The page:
… But as American interest in England’s “revolution principles” increased, those ideas slowly retreated into obsolescence for the most influential Englishmen. It was symptomatic of this change that Sir William Blackstone tried to explain away Locke’s fundamental assertion that “there remains… inherent in the people supreme power to remove or alter the legislative, when they find the legislative act contrary to the trust reposed in them.” However just this may be “in theory,” the jurist wrote in early editions of his Commentaries on the Law of England, “we cannot adopt it, nor argue from it, under any dispensation or government at present actually existing.” His statements reflected the effect of a century of complex change in England. Blackstone had to reconcile traditional English notions of limited government with his more modern belief that “so long … as the English constitution lasts … the power of parliament is absolute and without control. He did this, in effect, by resigning revolutionary beliefs to the purer realm of philosophy, denying that the people in real life had the right to resist a legislative power that abust its trust–denying, in effect, the notion that public officials ipso facto surrendered legal authority by violating their trust. For Blackstone and many other contemporary Englishmen, that conception had become otiose by the mid-eighteenth century. Parliament had, in effect, replaced the people as the repository of sovereignty (source).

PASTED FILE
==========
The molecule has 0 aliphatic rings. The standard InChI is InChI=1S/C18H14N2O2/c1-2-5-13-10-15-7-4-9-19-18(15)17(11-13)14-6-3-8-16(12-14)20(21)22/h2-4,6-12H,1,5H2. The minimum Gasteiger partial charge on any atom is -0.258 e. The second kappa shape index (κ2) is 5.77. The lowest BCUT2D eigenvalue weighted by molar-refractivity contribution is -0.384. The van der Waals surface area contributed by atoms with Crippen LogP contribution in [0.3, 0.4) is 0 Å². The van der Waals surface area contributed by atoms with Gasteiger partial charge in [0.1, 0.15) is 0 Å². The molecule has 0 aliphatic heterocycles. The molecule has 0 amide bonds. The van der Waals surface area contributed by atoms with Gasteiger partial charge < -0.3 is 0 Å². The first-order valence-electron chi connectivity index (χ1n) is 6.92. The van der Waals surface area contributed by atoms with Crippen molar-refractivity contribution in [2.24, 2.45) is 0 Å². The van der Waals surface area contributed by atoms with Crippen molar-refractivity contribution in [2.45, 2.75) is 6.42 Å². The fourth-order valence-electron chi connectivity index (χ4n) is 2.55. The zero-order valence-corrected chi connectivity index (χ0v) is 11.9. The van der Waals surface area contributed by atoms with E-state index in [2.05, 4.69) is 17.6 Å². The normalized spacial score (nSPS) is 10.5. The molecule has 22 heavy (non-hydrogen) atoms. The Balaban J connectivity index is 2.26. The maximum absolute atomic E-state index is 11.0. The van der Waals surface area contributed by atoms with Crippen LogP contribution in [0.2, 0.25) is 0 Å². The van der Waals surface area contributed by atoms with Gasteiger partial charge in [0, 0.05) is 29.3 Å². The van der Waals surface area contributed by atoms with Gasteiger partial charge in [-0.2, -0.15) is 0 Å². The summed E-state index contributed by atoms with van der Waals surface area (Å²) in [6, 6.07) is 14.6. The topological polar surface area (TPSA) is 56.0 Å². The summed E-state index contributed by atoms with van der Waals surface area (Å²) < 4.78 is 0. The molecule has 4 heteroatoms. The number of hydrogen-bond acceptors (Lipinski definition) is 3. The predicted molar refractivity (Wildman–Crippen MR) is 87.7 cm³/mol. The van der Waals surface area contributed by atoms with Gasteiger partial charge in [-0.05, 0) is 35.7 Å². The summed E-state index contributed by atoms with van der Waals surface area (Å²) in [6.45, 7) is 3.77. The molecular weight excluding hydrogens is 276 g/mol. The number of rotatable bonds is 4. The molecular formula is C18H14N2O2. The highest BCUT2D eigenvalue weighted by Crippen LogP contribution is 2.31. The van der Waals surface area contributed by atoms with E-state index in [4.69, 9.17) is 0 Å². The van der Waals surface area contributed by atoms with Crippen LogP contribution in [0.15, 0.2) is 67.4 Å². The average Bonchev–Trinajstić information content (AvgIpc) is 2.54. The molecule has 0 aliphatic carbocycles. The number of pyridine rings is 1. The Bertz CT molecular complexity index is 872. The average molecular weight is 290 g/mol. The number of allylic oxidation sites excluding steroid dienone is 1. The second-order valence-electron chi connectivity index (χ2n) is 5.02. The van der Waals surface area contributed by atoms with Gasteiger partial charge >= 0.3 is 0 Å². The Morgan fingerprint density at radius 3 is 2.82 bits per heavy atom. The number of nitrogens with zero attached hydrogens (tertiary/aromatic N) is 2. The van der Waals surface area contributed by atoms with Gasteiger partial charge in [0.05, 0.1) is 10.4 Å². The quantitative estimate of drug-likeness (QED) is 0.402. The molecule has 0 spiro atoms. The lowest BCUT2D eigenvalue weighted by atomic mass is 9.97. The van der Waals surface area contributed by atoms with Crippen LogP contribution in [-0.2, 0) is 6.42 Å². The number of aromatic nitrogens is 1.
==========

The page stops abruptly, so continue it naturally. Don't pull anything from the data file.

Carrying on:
So it simply does not make sense to claim that preaching the right to resist is the same as preaching for government by popularly elected officers.


A part of the legal heritage of Calvin’s Geneva that is entirely alien to me

(From: Cyclopaedia of Political Science, Political Economy, and of the Political History of the United States by the best American and European Authors, ed. John J. Lalor (New York: Maynard, Merrill, & Co., 1899). Vol 2 East India Co.; link below)

LAWS, Sumptuary, laws designed to repress or moderate the expenditures of private citizens. Such laws existed in almost all the ancient republics and in most of the modern states.